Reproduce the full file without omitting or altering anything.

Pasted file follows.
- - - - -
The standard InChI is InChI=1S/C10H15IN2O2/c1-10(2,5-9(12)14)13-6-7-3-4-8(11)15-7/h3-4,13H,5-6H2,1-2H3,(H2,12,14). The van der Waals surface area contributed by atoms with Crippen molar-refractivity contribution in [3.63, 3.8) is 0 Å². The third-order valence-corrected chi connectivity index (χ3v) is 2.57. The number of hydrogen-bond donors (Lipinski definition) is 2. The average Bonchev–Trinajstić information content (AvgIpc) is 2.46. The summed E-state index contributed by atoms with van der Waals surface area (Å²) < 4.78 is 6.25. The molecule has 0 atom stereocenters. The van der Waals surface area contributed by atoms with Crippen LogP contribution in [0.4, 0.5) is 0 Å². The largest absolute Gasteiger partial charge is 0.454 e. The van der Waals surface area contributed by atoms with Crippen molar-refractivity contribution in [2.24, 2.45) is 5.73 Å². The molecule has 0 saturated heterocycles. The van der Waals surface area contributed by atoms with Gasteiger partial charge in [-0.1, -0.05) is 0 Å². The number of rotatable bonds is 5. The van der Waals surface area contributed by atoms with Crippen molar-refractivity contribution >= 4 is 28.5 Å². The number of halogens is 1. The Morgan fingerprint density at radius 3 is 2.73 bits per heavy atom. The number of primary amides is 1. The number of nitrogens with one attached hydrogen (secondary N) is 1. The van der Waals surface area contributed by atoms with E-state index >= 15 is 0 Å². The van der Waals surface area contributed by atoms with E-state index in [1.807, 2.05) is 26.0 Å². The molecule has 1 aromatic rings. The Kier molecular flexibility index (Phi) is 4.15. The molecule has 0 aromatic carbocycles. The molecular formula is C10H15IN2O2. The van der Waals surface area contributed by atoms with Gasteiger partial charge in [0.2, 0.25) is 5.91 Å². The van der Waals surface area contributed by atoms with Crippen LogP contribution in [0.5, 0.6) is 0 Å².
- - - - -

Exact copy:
The standard InChI is InChI=1S/C10H15IN2O2/c1-10(2,5-9(12)14)13-6-7-3-4-8(11)15-7/h3-4,13H,5-6H2,1-2H3,(H2,12,14). The van der Waals surface area contributed by atoms with Crippen molar-refractivity contribution in [3.63, 3.8) is 0 Å². The third-order valence-corrected chi connectivity index (χ3v) is 2.57. The number of hydrogen-bond donors (Lipinski definition) is 2. The average Bonchev–Trinajstić information content (AvgIpc) is 2.46. The summed E-state index contributed by atoms with van der Waals surface area (Å²) < 4.78 is 6.25. The molecule has 0 atom stereocenters. The van der Waals surface area contributed by atoms with Crippen LogP contribution in [0.4, 0.5) is 0 Å². The largest absolute Gasteiger partial charge is 0.454 e. The van der Waals surface area contributed by atoms with Crippen molar-refractivity contribution in [2.24, 2.45) is 5.73 Å². The molecule has 0 saturated heterocycles. The van der Waals surface area contributed by atoms with Gasteiger partial charge in [-0.1, -0.05) is 0 Å². The number of rotatable bonds is 5. The van der Waals surface area contributed by atoms with Crippen molar-refractivity contribution >= 4 is 28.5 Å². The number of halogens is 1. The Morgan fingerprint density at radius 3 is 2.73 bits per heavy atom. The number of primary amides is 1. The number of nitrogens with one attached hydrogen (secondary N) is 1. The van der Waals surface area contributed by atoms with E-state index >= 15 is 0 Å². The van der Waals surface area contributed by atoms with E-state index in [1.807, 2.05) is 26.0 Å². The molecule has 1 aromatic rings. The Kier molecular flexibility index (Phi) is 4.15. The molecule has 0 aromatic carbocycles. The molecular formula is C10H15IN2O2. The van der Waals surface area contributed by atoms with Gasteiger partial charge in [0.2, 0.25) is 5.91 Å². The van der Waals surface area contributed by atoms with Crippen LogP contribution in [0.5, 0.6) is 0 Å².